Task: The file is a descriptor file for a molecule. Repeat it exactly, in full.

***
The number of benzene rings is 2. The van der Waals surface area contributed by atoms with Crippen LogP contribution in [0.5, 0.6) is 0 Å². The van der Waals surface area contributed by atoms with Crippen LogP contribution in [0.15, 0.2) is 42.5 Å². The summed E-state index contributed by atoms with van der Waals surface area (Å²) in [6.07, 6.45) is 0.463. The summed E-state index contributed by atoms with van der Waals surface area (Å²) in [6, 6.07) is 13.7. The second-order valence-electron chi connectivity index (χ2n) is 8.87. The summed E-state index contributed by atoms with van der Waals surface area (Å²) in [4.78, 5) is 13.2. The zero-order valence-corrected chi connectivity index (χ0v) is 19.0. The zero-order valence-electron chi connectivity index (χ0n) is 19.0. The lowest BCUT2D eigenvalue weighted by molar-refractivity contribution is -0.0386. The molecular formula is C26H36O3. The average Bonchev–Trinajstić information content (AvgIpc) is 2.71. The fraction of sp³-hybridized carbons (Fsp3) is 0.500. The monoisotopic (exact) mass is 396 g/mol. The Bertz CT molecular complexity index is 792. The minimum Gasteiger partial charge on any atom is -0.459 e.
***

The number of benzene rings is 2. The van der Waals surface area contributed by atoms with Crippen LogP contribution in [0.5, 0.6) is 0 Å². The van der Waals surface area contributed by atoms with Crippen LogP contribution in [0.15, 0.2) is 42.5 Å². The summed E-state index contributed by atoms with van der Waals surface area (Å²) in [6.07, 6.45) is 0.463. The summed E-state index contributed by atoms with van der Waals surface area (Å²) in [6, 6.07) is 13.7. The second-order valence-electron chi connectivity index (χ2n) is 8.87. The summed E-state index contributed by atoms with van der Waals surface area (Å²) in [4.78, 5) is 13.2. The zero-order valence-corrected chi connectivity index (χ0v) is 19.0. The zero-order valence-electron chi connectivity index (χ0n) is 19.0. The lowest BCUT2D eigenvalue weighted by molar-refractivity contribution is -0.0386. The molecular formula is C26H36O3. The average Bonchev–Trinajstić information content (AvgIpc) is 2.71. The fraction of sp³-hybridized carbons (Fsp3) is 0.500. The monoisotopic (exact) mass is 396 g/mol. The Bertz CT molecular complexity index is 792. The minimum Gasteiger partial charge on any atom is -0.459 e.